Apr 7 - 02:33 PM

MarkMortimer

Paul Parker

Good riddance to an ignorant, arrogant arse-hole.

Apr 7 - 12:32 PM

arendr

Arend Anton

I never said I was anti-gun. I find guns fascinating like a lot of people do. I've shot them in my time. But I don't see the problem in recognizing Heston's flaws as well as his achievements upon his death. Should an obituary only cover the bright spots of a person's life? I admire Heston for the films he made and the political courage he made by aligning himself with the civil rights movement in his heyday. But the man held up a rifle right after the Columbine incident and said, "from my cold, dead hands." Those were his words. Now the man is dead and all I said was it brought new meaning to his statement. How is that insensitive?

Our culture really needs to re-evaluate what it finds offensive.

Apr 7 - 12:37 PM

Bigbrother

Big Brother

I don't think he or I were specifically addressing our comments toward you Arendr. I was addressing mine to a couple of people who've commented so far. Was Heston actually in Columbine when he made those statements? I wasn't aware of that, In fact I thought he made that statement before the massacre even took place. I thought you were referring to the comments given during the interview in Bowling for Columbine which was a pretty low point even for Mr. Moorer.

I do think there's a bit of irony in your statement about him being insensitive to the people of Columbine(Which if true was) and not getting how some people would consider it insensitive to focus on the flaws of someone immediately after their deaths. I also don't think you fully understand what Alzheimers can do to someone and if you'd ever been around someone going thru it you might have a better understanding of what I'm talking about.

Apr 7 - 01:58 PM

arendr

Arend Anton

Actually, I do know. My friend's grandmother had Alzheimer's and disappeared trying to go back to her old home one day, never to be seen again.

I understand the point you guys are making. It was never really my attempt to mock Heston's death or his Alzheimer's. I just wanted to point out that the great man that once stood there seemed to disappear into something sort of ugly. Whether that can be blamed on dementia or not, none of us really know for sure.

Here is an article about the quote: http://everything2.com/e2node/From%20my%20cold%20dead%20hands

It explains that he made the statement prior to Columbine, but made it again shortly after the massacre.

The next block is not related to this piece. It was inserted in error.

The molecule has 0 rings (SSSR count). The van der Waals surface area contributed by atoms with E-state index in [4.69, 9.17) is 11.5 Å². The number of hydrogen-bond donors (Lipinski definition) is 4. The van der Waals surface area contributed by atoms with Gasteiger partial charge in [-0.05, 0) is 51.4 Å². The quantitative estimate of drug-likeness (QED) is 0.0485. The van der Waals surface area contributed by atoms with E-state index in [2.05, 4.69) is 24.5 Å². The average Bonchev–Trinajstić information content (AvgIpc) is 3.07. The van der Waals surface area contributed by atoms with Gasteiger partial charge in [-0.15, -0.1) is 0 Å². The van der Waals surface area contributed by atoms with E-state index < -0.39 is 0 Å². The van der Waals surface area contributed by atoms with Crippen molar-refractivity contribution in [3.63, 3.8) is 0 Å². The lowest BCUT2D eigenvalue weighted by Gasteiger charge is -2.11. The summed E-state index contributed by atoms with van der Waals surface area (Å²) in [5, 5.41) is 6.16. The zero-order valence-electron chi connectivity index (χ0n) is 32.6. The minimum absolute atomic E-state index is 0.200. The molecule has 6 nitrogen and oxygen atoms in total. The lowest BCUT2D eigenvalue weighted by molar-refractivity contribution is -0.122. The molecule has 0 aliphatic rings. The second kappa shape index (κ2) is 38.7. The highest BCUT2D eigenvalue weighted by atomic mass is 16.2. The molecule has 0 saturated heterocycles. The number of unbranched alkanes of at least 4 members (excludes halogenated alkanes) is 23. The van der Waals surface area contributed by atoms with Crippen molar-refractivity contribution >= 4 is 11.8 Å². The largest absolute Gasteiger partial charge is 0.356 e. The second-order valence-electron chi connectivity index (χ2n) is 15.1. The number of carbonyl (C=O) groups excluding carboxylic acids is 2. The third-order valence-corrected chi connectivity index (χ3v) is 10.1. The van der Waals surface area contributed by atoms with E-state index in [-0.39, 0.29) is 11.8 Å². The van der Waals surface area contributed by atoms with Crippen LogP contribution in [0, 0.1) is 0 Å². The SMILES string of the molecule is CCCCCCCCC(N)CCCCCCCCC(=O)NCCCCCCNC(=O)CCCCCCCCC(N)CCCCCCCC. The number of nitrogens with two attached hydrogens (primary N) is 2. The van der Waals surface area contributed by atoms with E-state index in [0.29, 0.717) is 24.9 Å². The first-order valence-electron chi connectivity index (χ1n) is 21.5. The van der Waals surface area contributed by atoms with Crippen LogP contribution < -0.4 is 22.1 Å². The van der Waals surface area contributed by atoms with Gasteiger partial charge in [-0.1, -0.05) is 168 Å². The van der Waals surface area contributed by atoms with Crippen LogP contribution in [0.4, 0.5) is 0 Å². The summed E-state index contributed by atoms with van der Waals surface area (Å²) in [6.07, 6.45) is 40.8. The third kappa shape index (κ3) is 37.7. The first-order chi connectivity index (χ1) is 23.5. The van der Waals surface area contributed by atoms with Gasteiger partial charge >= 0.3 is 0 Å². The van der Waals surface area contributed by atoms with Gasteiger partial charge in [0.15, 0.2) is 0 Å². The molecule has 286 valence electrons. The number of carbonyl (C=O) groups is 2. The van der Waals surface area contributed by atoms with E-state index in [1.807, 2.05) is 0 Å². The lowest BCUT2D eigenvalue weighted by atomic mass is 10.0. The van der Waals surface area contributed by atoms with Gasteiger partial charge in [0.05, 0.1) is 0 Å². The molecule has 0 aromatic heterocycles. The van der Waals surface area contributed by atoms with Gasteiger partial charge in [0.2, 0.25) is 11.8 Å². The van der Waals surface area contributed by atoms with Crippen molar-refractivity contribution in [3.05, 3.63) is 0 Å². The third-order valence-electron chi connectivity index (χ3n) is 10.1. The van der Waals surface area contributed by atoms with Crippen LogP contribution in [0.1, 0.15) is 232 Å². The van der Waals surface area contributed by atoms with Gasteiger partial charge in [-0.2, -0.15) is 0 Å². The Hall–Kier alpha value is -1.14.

Apr 7 - 02:09 PM

Bigbrother

Big Brother

I'm going to google search some of your points and get back with you. If you could explain in further detail what you were specifically referencing I'd appreciate it.

"I'll probably never get a positive review in TIME or make another movie with Warner Bros., but I don't think I'll be getting a speeding ticket any time soon either."- Charlton Heston making reference to his vocal opposition of Time Warner releasing an album by Ice T which allegedly advocated the killing of policemen.

Apr 7 - 02:01 PM

Bigbrother

Big Brother

After doing a bit of research I think you'll find Heston actually made the "Cold Dead Hands.." comment at a NRA convention not at Columbine. The confusion may have come from Mr. Moore's clip splicing in Bowling for Columbine and according to MSNBC the visit to Columbine was not actually a "Pro-gun" event, but a political rally for the Republican Party. Can't find enough to confirm decisively from multiple sources what's true or not, but I gotta go to bed an be up for work tomorrow. Something to think about. awaiting your response. Enjoying the intelligent debate without having to resort to name calling. I think Heston would have enjoyed that.

%u201CPeople say to me %u2018You had a political change of heart, didn%u2019t you?%u2019%u201D he wrote in %u201CIn the Arena.%u201D %u201CNo, I don%u2019t think I did. I think the Democratic Party had a change of heart. To my mind, the Democrats I voted for and worked for couldn%u2019t be nominated by their party today, including Jack Kennedy.%u201D

Apr 7 - 02:33 PM

The Great One

A Z

his oscar worthy peformance occurred in Bowling for Columbine...now thats classic

Apr 7 - 01:39 PM

Bigbrother

Big Brother

I don't think he or I were specifically addressing our comments toward you Arendr. I was addressing mine to a couple of people who've commented so far. Was Heston actually in Columbine when he made those statements? I wasn't aware of that, In fact I thought he made that statement before the massacre even took place. I thought you were referring to the comments given during the interview in Bowling for Columbine which was a pretty low point even for Mr. Moorer.

I do think there's a bit of irony in your statement about him being insensitive to the people of Columbine(Which if true was) and not getting how some people would consider it insensitive to focus on the flaws of someone immediately after their deaths. I also don't think you fully understand what Alzheimers can do to someone and if you'd ever been around someone going thru it you might have a better understanding of what I'm talking about.

Apr 7 - 01:58 PM

arendr

Arend Anton

Actually, I do know. My friend's grandmother had Alzheimer's and disappeared trying to go back to her old home one day, never to be seen again.

I understand the point you guys are making. It was never really my attempt to mock Heston's death or his Alzheimer's. I just wanted to point out that the great man that once stood there seemed to disappear into something sort of ugly. Whether that can be blamed on dementia or not, none of us really know for sure.

Here is an article about the quote: http://everything2.com/e2node/From%20my%20cold%20dead%20hands

It explains that he made the statement prior to Columbine, but made it again shortly after the massacre.

Apr 7 - 02:09 PM

Bigbrother

Big Brother

I'm going to google search some of your points and get back with you. If you could explain in further detail what you were specifically referencing I'd appreciate it.

"I'll probably never get a positive review in TIME or make another movie with Warner Bros., but I don't think I'll be getting a speeding ticket any time soon either."- Charlton Heston making reference to his vocal opposition of Time Warner releasing an album by Ice T which allegedly advocated the killing of policemen.

Apr 7 - 02:01 PM